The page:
By Leslie Vandever
If you like meat, you’ll probably agree that there’s hardly anything tastier than a thick, savory hamburger fresh off the grill with all the fixings. But what if that hamburger is instrumental in making you sick?
Like most of the other meats available for sale in your local grocery stores, hamburger and other cuts of beef are from cattle that live their short lives—from birth to butcher—in close quarters with their herd-mates. To keep bacterial infections that might sicken, slow their growth or even kill an animal, and to keep those infections from spreading throughout the herd, ranchers dose them periodically with powerful antibiotics—many of them the same ones that doctors prescribe to humans.
The residue from the antibiotics remain in the muscles and organs of the animals for the rest of their lives. They remain in the meat that we buy from the grocery store. Animals also excrete the antibiotics as waste. Eventually, they end up in the soil we grow our crops in and in the water we drink.
Antibiotics are absolutely amazing drugs. Over the last several decades they’ve saved millions from dying from bacterial infections of all kinds. But over the couple of decades it’s become increasingly clear that because of antibiotic overuse, some sickness-causing bacteria, such as staph and salmonella, are becoming—or have become—resistant to them.
We overuse antibiotics when doctors prescribe them for illnesses they can have no effect on, like the viruses that cause the common cold or flu. When we eat beef, chicken, eggs, and pork treated with antibiotics, too, we’ve set up a situation in which bacteria (which reproduces and evolves rapidly) can become resistant or immune to some antibiotics.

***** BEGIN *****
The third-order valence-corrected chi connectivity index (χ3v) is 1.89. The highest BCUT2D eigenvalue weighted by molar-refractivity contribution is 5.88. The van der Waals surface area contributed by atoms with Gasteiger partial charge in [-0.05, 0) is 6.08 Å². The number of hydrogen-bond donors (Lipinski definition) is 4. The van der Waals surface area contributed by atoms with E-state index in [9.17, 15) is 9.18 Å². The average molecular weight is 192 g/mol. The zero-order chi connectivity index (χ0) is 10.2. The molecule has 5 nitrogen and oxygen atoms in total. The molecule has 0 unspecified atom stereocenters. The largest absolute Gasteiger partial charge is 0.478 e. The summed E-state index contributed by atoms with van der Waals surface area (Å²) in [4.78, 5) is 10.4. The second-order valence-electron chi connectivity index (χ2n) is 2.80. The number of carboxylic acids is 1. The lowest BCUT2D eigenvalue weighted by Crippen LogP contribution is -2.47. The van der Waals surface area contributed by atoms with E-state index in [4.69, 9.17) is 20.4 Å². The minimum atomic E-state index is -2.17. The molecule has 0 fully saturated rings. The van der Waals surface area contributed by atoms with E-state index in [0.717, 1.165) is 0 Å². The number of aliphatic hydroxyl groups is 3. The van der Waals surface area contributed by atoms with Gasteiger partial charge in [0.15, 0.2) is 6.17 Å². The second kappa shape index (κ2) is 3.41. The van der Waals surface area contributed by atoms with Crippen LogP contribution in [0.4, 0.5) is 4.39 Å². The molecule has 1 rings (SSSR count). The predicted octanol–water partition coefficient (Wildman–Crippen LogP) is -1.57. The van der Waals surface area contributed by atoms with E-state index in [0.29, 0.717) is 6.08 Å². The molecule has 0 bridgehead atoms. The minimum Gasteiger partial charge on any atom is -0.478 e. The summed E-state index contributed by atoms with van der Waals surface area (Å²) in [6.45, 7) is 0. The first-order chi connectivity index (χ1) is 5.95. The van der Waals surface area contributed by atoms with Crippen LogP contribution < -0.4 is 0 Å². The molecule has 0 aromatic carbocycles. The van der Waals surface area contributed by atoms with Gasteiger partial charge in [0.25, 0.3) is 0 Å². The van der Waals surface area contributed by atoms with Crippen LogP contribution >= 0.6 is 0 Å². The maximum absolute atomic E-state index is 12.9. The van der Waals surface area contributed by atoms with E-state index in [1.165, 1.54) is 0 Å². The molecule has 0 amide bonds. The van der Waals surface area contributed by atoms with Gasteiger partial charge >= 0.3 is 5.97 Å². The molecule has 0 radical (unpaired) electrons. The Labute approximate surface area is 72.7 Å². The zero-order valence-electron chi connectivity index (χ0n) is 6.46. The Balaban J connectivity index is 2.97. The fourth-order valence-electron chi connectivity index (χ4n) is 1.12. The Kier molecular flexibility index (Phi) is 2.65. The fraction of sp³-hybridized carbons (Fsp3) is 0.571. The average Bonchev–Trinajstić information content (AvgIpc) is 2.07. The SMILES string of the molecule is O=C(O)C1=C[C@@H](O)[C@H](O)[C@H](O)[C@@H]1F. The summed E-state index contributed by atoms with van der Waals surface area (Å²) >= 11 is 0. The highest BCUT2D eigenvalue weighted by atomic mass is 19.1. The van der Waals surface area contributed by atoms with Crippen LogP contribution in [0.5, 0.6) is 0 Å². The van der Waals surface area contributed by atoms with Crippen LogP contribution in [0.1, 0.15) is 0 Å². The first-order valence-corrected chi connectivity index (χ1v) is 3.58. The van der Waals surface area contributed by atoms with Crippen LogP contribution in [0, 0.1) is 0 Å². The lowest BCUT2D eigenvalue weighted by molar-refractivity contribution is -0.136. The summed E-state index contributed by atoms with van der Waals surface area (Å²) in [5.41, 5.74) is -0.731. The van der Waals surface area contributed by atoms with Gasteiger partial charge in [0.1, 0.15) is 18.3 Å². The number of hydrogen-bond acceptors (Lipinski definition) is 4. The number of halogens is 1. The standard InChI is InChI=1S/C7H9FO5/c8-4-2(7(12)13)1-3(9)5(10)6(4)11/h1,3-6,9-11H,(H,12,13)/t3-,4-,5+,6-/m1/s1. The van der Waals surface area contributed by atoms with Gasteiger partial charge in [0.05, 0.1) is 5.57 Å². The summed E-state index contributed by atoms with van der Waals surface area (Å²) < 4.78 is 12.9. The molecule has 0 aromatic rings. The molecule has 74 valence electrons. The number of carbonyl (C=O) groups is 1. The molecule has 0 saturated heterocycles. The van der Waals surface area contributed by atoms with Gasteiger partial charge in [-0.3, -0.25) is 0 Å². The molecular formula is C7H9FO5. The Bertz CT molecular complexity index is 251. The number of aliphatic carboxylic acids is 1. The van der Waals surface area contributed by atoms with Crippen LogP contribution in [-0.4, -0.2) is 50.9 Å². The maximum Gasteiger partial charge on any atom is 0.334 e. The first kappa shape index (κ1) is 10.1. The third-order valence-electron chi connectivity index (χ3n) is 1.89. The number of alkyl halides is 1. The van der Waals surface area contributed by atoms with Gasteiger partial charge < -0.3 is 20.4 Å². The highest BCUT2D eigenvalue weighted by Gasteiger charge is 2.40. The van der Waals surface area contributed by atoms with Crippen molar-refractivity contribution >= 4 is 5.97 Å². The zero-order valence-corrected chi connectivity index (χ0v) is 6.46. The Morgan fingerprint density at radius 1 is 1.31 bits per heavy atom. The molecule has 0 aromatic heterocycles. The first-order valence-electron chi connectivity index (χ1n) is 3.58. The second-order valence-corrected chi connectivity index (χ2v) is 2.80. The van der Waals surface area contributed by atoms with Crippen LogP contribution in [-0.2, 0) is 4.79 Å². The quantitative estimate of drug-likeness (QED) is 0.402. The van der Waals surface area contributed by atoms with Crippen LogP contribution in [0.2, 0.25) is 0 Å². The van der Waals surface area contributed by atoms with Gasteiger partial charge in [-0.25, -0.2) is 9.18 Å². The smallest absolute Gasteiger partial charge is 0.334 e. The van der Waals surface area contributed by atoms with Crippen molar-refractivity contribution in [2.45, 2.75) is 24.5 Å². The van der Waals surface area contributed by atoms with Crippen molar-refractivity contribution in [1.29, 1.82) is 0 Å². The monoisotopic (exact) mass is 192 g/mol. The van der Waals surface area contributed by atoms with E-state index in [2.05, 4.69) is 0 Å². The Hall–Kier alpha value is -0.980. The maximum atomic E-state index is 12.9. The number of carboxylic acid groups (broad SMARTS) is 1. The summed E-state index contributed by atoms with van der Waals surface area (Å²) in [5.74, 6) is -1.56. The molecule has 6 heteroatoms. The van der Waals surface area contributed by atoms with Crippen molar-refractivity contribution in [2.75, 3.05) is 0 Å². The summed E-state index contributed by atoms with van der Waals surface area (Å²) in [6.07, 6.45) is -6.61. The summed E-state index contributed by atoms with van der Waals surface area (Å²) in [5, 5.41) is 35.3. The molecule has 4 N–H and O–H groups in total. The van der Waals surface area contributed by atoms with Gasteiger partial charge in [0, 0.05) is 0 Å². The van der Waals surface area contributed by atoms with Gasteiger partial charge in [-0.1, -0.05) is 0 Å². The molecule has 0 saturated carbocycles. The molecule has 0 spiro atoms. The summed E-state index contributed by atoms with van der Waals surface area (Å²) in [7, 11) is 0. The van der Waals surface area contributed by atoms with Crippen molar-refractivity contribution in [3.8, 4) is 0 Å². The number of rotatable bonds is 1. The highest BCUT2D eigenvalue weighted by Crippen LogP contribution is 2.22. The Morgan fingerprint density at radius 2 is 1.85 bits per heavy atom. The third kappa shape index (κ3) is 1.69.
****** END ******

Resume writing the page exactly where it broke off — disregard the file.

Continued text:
MRSA (Methicillin-resistant Staphylococcus aureus) is a headline-making, antibiotic-resistant bug that’s become tragically common in hospitals and, increasingly, in other public spaces, responsible for sickening 2 million Americans and killing about 23,000 every year. MRSA can be knocked out by a very few, extremely powerful antibiotics, but only if it’s caught early, before it’s had a chance to spread throughout the body.
If our miracle medicines can’t kill those resistant bugs, chances are much higher that they’ll kill us.
The U.S. Department of Agriculture (USDA) holds ranchers and farmers who produce organic meats to strict standards. Organic farmers and ranchers don’t use antibiotics or chemical pesticides on their animals. In addition, they raise their herds and flocks in more spacious surroundings, eliminating the crowding and stress that makes the rapid passing of bacterial infection from animal to animal more likely. These animals also produce fewer stress hormones, which remain in their tissues after butchering and may cause adverse effects in humans. And, organic farmers and ranchers don’t use growth hormones or other chemicals on their herds.
Finally, buying organic meats supports more ecologically sustainable animal husbandry, farming, and ranching practices. You can continue to enjoy that delicious organic hamburger, knowing you’ve done what you could to help yourself and others stay healthy while helping the animals that feed you live happier lives.
Leslie Vandever is a professional journalist and freelance writer with more than 25 years of experience. She lives in Northern California.
- Are Organic Foods Right For You? (n.d.) org. Retrieved on November 13, 2014 from http://www.helpguide.org/articles/healthy-eating/organic-foods.htm
- Organic? What’s the Big Deal? (n.d.) Greening Princeton. Retrieved on November 13, 2014 from http://www.princeton.edu/greening/organic4.htm
- National Organic Program. (2014, May 30) S. Department of Agriculture. Retrieved on November 13, 2014 from http://www.ams.usda.gov/AMSv1.0/nop
- Antibiotic/Antimicrobial Resistance: Threat Report 2013: MRSA. (2014, June 2) Centers for Disease Control and Prevention. Retrieved on November 13, 2014 from http://www.cdc.gov/drugresistance/threat-report-2013/